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Salubrious Stuffed Squash Recipe from Vermont Bean Crafters Co.

December 18, 2013

Joe Bossen "Jefé & Chefé" at Vermont Bean Crafters Co. is a master at creating beautiful and creative recipes that take full advantage of the local harvest. Here Joe shares a herbivore-friendly recipe for a breathtaking main course that is sure to impress at your holiday table.

While you're busy using your countertop to prepare other aspects of your holiday meal, these entrees patiently prepare themselves in your oven. What follows is a fairly quick, certainly easy, and assuredly aesthetically compelling range of centerpieces for the holidays:

Chop the stem-side off of a Blue Hubbard or Red Kuri squash creating a hole big enough to scoop the seeds out once roasted (most any winter squash would work). Consider keeping the top, roasting it beside the rest of the squash, and use it as a lid on the stuffed squash to come at the time of plating.

Brush the whole exterior with sunflower oil and applewood smoked sea salt, fire it off in the oven until it's easily penetrated with a fork and glistening with almost charred, golden tones (about 45min at 400F). Scoop out the seeds, clean them in a colander with running water, oil, salt and roast them separately so they can be served beside the roasted squash, which you can then stuff with any of the following:

- shiitake emmer risotto with onions that have been caramelized with apples and cider reduction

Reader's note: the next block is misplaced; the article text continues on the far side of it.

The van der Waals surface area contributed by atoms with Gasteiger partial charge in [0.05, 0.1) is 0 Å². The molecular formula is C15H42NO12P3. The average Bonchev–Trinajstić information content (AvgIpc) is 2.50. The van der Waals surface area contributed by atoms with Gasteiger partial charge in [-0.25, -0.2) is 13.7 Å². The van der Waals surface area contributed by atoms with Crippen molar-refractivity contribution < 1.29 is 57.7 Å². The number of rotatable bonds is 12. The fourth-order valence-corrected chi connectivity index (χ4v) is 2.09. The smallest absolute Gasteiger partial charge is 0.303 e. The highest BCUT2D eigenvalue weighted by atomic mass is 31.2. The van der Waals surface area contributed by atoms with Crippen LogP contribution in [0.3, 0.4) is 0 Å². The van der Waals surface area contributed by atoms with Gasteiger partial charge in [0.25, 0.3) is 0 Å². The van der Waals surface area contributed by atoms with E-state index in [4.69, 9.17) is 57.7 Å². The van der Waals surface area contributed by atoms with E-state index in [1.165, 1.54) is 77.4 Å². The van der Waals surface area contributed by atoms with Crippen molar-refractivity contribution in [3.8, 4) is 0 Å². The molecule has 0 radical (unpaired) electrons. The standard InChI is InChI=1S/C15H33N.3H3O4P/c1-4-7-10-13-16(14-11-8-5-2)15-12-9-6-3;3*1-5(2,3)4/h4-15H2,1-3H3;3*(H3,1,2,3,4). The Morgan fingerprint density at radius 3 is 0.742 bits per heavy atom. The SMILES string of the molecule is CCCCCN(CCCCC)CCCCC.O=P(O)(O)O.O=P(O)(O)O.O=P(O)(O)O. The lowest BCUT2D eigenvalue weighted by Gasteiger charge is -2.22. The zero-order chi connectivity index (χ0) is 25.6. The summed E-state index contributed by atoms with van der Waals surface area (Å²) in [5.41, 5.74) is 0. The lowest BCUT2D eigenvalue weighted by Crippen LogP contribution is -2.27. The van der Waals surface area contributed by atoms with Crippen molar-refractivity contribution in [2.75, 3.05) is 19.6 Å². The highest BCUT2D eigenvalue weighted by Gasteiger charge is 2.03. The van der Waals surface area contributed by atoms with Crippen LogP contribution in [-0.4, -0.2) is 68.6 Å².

- oven-roasted sweet potatoes and whole garlic cloves smashed together with thyme-infused oil

- parsnips, oven-roasted until the sugars seep out and caramelize, tossed together with wild rice and a touch of apple cider vinegar

- marafax beans, prepared into old timey baked beans, with more smoked sea salt (rather than ham hocks; this dish predates the European importation of pigs) mustard seeds, maple sugar, a touch of tomato paste, and a wee bit of sage

Any one of these combinations can come together to make a dramatic centerpiece. You can mix different variations and lay them out on a cutting board or slate with bowls of toasted seeds and nuts. Crème fraiche or plain yogurt, goat cheese, or any hard alpine cheese will also work well when graced across the top of these, if you must, but these flavors hold their own without any such accoutrements.

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